In honor of Shakespeare Day: Romeo and Juliet, Bennie Garza, and Martha Nagler: From THE RED HAND

“Do you remember the first time we came here?” Martha asked as

she picked another rose, this one freshly petaled, and inhaled its soft

scent. Then she offered it to him, and he buried his nose in the flower

before kissing her hand.

“It was seventh grade, after you played Juliet, opposite, what was his


“Bennie Garza,” she smiled. “Bennie, Bennie, where for art thou,

Bennie? He was always trying to tongue me when we kissed. But I had

braces, and he’d jam his tongue against them. I almost laughed in the

death scene.”

She threw an arm across her breasts. “I pointed at you in the front

row when I said, ‘Where for art thou, Romeo.’”

“I remember. I felt there wasn’t anyone else in that auditorium but

you and me.”

He leaned over to kiss her but stopped and pulled down her lower lip.

“Nope. No braces.”

She smiled and bit his finger. “And then you were mad at me the

entire time we were here because you had just wanted to make out in

the bushes and all I had wanted to do was recite Shakespeare, I loved

the language so much,” she laughed, then rolled sideways to kiss him. “I

was still high from the performance. Even with Bennie Garza as Romeo,

it was such fun.”

She held up the rose.

“What is this rose, dear one, what are its charms…”

“Oh, here we go.”

Martha just smiled, and then comically cleared her throat.

“Does it not blush, as do I, at the mention of your name, at the touch

of your hand?” She brushed the flower across his cheek and he smiled

deeply at her performance. “Does it not pulse with life when brushed

with pollen, drink in the dew?” She pulled off a petal. “And is it not

so frail?” She pulled off another petal and let it drop gently from her

fingers to Nagler’s chest. Her voice softened and trembled. “Its time is

so brief, its beauty so rare.” She jerked off the remaining petals, leaving

a bald stalk. Her voice harsh and firm. “It is time that I want, time with

you, sweet rose, before the petals fade; time I do not have. Time no one

can give me.”

She threw the rose stalk away and rolled into Nagler’s arms, closed

her eyes and signed deeply.

“How was that?” she whispered. “I liked acting a lot. I wish I hadn’t

gotten sick when I did. I would have loved the chance to act in college.”

Nagler lay down on his back beside her. That had been the shock

and the great test, he knew. Leukemia at nineteen. And two years of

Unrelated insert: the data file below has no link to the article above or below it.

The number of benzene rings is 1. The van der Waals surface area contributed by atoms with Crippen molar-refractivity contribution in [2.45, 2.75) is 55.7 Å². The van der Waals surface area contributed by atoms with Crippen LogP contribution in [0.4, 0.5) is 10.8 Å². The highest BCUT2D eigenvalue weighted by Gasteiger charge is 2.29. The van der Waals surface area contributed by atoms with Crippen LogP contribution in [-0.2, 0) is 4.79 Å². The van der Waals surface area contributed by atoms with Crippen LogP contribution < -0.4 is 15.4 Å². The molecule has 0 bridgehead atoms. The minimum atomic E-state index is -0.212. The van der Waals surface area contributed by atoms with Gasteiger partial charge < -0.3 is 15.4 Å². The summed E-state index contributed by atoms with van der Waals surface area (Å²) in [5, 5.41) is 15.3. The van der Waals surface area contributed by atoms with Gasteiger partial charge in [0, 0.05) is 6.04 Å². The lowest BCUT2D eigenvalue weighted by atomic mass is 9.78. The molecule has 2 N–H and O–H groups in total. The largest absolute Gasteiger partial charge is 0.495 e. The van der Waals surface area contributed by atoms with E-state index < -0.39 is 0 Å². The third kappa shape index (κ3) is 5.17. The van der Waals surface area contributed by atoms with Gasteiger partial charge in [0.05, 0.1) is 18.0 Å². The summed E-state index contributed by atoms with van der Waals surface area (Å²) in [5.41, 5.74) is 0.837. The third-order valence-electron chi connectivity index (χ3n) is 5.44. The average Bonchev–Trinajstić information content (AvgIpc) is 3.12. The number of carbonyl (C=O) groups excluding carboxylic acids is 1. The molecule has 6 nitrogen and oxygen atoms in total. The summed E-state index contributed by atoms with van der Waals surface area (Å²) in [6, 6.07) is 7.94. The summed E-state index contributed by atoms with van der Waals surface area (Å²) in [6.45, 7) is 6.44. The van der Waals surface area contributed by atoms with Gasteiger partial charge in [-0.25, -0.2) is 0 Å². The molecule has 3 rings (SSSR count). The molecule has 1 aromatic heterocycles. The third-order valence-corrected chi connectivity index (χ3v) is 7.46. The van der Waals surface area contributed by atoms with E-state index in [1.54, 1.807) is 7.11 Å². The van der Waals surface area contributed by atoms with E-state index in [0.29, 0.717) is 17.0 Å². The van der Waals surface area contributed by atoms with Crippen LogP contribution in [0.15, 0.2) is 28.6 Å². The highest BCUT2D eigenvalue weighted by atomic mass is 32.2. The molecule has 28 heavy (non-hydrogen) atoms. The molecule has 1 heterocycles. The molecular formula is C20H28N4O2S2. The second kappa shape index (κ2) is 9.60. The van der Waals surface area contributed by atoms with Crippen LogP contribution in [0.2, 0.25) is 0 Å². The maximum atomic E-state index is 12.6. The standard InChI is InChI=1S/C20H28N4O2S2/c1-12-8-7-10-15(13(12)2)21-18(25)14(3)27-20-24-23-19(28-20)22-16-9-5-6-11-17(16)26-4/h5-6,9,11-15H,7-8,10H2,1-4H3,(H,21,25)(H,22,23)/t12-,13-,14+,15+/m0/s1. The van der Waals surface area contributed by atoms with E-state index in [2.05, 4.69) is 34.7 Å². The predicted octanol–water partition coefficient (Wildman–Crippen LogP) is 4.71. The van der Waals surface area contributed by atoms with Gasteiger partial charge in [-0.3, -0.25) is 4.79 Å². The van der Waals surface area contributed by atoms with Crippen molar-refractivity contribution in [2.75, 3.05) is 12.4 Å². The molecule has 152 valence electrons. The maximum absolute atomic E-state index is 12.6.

treatment, then two more of recovering her strength and watching her

parents’ worried faces sag, the voices crack, the distant stares.

“I would have been a better Juliet in college, you know, in case you

were wondering,” Martha said to the sky after she had rolled onto her

back. “By then it was more than words. I knew about the loss, the pain,

facing death and had already experienced the great love” —she touched

his face— “and felt the poetry flow through me, the words of a soul’s

awakening coursing in my blood, bursting through the brain’s barrier,

throwing open the world.” A soft, teasing laugh.

She rolled to her side and faced Nagler, gently touching his face with

a single finger and kissing his eyes, cheeks, and mouth.

“That’s what that…that damned disease nearly took from me, Frank,”

her voice now hard. “That chance. You were my Romeo, dear Frank.

And for a moment I thought I would lose you.”

“No.” Words were trapped in his throat, unable to move. “Never,” he

coughed. “Maybe that chance comes again.”

She kissed him, holding his damp face in both hands.

“Could be,” she said, her voice distant. “I had already lived that death

scene. Had already known the poison in my veins, felt the dragging pain

of disease and how it felt to fade away. I knew how it felt to have limbs

stiffen, breath slow, colors fade, to see a descending haze and have no

way to cry out. To see the hovering outline of a dark companion.” She

covered her mouth with her hands and stared at the ground, eyes moist.

“I knew the loss,” her voice soft and shallow. “It would have been easy

to act it out on a stage, when I had already lived it. To die and then

recover. The hope of finding my love at my side. The tears on my face

at that moment would have been real.” She paused and caught a breath.

“Then my eyes opened, and it was Bennie Garza. Oh, why Lord?”

About michaelstephendaigle

I have been writing most of my life. I am the author of the award-winning Frank Nagler Mystery series. "The Swamps of Jersey (2014); "A Game Called Dead" (2016) -- a Runner-Up in the 2016 Shelf Unbound Indie Author Contest; and "The Weight of Living" (2017) -- First Place winner for Mysteries in the Royal Dragonfly Book Awards Contest.
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